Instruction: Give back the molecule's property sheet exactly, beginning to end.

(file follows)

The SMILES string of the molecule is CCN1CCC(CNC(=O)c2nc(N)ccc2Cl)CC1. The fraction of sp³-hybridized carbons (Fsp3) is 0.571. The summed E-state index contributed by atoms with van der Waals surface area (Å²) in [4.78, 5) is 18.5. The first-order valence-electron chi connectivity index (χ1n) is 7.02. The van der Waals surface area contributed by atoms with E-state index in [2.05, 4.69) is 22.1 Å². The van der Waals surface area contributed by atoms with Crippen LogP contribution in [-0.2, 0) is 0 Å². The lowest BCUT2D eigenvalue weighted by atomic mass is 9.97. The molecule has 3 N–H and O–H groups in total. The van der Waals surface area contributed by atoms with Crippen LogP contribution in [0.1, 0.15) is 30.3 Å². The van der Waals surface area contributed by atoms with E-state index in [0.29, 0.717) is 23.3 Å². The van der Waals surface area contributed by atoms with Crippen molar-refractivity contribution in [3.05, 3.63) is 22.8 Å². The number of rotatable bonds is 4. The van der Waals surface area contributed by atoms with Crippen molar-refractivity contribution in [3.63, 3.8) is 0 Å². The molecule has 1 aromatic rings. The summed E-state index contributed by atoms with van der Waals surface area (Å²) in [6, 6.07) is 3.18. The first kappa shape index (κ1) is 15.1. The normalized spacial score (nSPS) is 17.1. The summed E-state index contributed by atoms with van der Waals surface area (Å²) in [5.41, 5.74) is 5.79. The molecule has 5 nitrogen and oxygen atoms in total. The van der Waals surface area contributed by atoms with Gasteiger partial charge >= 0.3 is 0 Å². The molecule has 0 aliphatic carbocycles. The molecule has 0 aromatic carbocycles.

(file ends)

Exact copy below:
The SMILES string of the molecule is CCN1CCC(CNC(=O)c2nc(N)ccc2Cl)CC1. The fraction of sp³-hybridized carbons (Fsp3) is 0.571. The summed E-state index contributed by atoms with van der Waals surface area (Å²) in [4.78, 5) is 18.5. The first-order valence-electron chi connectivity index (χ1n) is 7.02. The van der Waals surface area contributed by atoms with E-state index in [2.05, 4.69) is 22.1 Å². The van der Waals surface area contributed by atoms with Crippen LogP contribution in [-0.2, 0) is 0 Å². The lowest BCUT2D eigenvalue weighted by atomic mass is 9.97. The molecule has 3 N–H and O–H groups in total. The van der Waals surface area contributed by atoms with Crippen LogP contribution in [0.1, 0.15) is 30.3 Å². The van der Waals surface area contributed by atoms with E-state index in [0.29, 0.717) is 23.3 Å². The van der Waals surface area contributed by atoms with Crippen molar-refractivity contribution in [3.05, 3.63) is 22.8 Å². The number of rotatable bonds is 4. The van der Waals surface area contributed by atoms with Crippen molar-refractivity contribution in [3.63, 3.8) is 0 Å². The molecule has 1 aromatic rings. The summed E-state index contributed by atoms with van der Waals surface area (Å²) in [6, 6.07) is 3.18. The first kappa shape index (κ1) is 15.1. The normalized spacial score (nSPS) is 17.1. The summed E-state index contributed by atoms with van der Waals surface area (Å²) in [5.41, 5.74) is 5.79. The molecule has 5 nitrogen and oxygen atoms in total. The van der Waals surface area contributed by atoms with Gasteiger partial charge >= 0.3 is 0 Å². The molecule has 0 aliphatic carbocycles. The molecule has 0 aromatic carbocycles.